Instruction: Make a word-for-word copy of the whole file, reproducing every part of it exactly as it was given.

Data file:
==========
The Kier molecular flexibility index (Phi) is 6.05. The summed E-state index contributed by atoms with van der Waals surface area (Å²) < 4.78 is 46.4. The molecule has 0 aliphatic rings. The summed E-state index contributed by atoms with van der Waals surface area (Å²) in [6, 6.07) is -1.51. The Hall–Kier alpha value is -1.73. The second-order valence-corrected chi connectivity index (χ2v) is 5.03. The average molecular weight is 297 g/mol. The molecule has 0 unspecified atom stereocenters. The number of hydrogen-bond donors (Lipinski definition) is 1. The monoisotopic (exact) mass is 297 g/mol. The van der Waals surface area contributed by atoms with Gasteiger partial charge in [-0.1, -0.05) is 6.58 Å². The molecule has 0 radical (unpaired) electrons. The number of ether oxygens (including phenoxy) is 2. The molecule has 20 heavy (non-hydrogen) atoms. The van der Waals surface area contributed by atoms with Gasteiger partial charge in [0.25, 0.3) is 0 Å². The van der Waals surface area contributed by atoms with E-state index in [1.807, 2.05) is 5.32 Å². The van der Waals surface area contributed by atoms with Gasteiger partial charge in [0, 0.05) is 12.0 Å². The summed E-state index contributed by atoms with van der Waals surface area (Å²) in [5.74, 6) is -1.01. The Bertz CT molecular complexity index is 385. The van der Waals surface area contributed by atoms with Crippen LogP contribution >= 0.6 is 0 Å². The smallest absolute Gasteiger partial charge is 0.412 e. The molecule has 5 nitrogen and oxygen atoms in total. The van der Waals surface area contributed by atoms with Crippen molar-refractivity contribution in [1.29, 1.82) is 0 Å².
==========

The Kier molecular flexibility index (Phi) is 6.05. The summed E-state index contributed by atoms with van der Waals surface area (Å²) < 4.78 is 46.4. The molecule has 0 aliphatic rings. The summed E-state index contributed by atoms with van der Waals surface area (Å²) in [6, 6.07) is -1.51. The Hall–Kier alpha value is -1.73. The second-order valence-corrected chi connectivity index (χ2v) is 5.03. The average molecular weight is 297 g/mol. The molecule has 0 unspecified atom stereocenters. The number of hydrogen-bond donors (Lipinski definition) is 1. The monoisotopic (exact) mass is 297 g/mol. The van der Waals surface area contributed by atoms with Gasteiger partial charge in [-0.1, -0.05) is 6.58 Å². The molecule has 0 radical (unpaired) electrons. The number of ether oxygens (including phenoxy) is 2. The molecule has 20 heavy (non-hydrogen) atoms. The van der Waals surface area contributed by atoms with Gasteiger partial charge in [0.25, 0.3) is 0 Å². The van der Waals surface area contributed by atoms with E-state index in [1.807, 2.05) is 5.32 Å². The van der Waals surface area contributed by atoms with Gasteiger partial charge in [0, 0.05) is 12.0 Å². The summed E-state index contributed by atoms with van der Waals surface area (Å²) in [5.74, 6) is -1.01. The Bertz CT molecular complexity index is 385. The van der Waals surface area contributed by atoms with Crippen LogP contribution >= 0.6 is 0 Å². The smallest absolute Gasteiger partial charge is 0.412 e. The molecule has 5 nitrogen and oxygen atoms in total. The van der Waals surface area contributed by atoms with Crippen molar-refractivity contribution in [1.29, 1.82) is 0 Å².